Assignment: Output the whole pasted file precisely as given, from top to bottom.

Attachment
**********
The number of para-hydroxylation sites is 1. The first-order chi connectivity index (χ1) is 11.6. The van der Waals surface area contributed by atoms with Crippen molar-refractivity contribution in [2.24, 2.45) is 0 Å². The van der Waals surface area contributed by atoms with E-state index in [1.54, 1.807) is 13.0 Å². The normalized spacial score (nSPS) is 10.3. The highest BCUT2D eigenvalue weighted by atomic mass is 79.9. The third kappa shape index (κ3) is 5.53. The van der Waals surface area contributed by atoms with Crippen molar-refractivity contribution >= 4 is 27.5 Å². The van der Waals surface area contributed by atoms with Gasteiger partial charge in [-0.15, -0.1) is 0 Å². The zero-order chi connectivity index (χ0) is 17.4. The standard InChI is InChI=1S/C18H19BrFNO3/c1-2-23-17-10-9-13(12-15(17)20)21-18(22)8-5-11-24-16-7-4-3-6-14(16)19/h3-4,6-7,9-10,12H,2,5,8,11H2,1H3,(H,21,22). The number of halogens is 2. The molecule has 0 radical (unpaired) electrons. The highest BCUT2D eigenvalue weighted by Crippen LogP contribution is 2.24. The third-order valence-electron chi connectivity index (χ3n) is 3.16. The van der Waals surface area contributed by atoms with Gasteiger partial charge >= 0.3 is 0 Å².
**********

The number of para-hydroxylation sites is 1. The first-order chi connectivity index (χ1) is 11.6. The van der Waals surface area contributed by atoms with Crippen molar-refractivity contribution in [2.24, 2.45) is 0 Å². The van der Waals surface area contributed by atoms with E-state index in [1.54, 1.807) is 13.0 Å². The normalized spacial score (nSPS) is 10.3. The highest BCUT2D eigenvalue weighted by atomic mass is 79.9. The third kappa shape index (κ3) is 5.53. The van der Waals surface area contributed by atoms with Crippen molar-refractivity contribution >= 4 is 27.5 Å². The van der Waals surface area contributed by atoms with Gasteiger partial charge in [-0.15, -0.1) is 0 Å². The zero-order chi connectivity index (χ0) is 17.4. The standard InChI is InChI=1S/C18H19BrFNO3/c1-2-23-17-10-9-13(12-15(17)20)21-18(22)8-5-11-24-16-7-4-3-6-14(16)19/h3-4,6-7,9-10,12H,2,5,8,11H2,1H3,(H,21,22). The number of halogens is 2. The molecule has 0 radical (unpaired) electrons. The highest BCUT2D eigenvalue weighted by Crippen LogP contribution is 2.24. The third-order valence-electron chi connectivity index (χ3n) is 3.16. The van der Waals surface area contributed by atoms with Gasteiger partial charge >= 0.3 is 0 Å².